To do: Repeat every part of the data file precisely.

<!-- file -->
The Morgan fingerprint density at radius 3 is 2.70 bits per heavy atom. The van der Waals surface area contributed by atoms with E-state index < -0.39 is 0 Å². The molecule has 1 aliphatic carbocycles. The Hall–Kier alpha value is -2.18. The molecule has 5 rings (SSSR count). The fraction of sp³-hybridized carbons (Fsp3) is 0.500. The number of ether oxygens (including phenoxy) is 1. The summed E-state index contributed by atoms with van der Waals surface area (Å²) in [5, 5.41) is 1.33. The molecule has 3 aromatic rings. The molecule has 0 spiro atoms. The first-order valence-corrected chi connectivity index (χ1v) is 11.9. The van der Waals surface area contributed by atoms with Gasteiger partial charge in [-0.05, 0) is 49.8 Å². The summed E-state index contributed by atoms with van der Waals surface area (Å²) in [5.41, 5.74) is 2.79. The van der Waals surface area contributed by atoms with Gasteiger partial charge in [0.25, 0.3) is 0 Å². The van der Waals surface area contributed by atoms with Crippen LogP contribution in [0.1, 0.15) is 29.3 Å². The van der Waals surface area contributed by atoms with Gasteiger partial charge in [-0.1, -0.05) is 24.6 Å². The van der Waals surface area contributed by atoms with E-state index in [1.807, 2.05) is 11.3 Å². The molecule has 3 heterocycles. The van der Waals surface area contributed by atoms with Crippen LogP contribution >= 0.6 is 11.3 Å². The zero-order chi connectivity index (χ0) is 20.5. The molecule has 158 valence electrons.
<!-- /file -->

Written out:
The Morgan fingerprint density at radius 3 is 2.70 bits per heavy atom. The van der Waals surface area contributed by atoms with E-state index < -0.39 is 0 Å². The molecule has 1 aliphatic carbocycles. The Hall–Kier alpha value is -2.18. The molecule has 5 rings (SSSR count). The fraction of sp³-hybridized carbons (Fsp3) is 0.500. The number of ether oxygens (including phenoxy) is 1. The summed E-state index contributed by atoms with van der Waals surface area (Å²) in [5, 5.41) is 1.33. The molecule has 3 aromatic rings. The molecule has 0 spiro atoms. The first-order valence-corrected chi connectivity index (χ1v) is 11.9. The van der Waals surface area contributed by atoms with Gasteiger partial charge in [-0.05, 0) is 49.8 Å². The summed E-state index contributed by atoms with van der Waals surface area (Å²) in [5.41, 5.74) is 2.79. The van der Waals surface area contributed by atoms with Gasteiger partial charge in [0.25, 0.3) is 0 Å². The van der Waals surface area contributed by atoms with Crippen LogP contribution in [0.1, 0.15) is 29.3 Å². The van der Waals surface area contributed by atoms with Gasteiger partial charge in [-0.1, -0.05) is 24.6 Å². The van der Waals surface area contributed by atoms with E-state index in [1.807, 2.05) is 11.3 Å². The molecule has 3 heterocycles. The van der Waals surface area contributed by atoms with Crippen LogP contribution >= 0.6 is 11.3 Å². The zero-order chi connectivity index (χ0) is 20.5. The molecule has 158 valence electrons.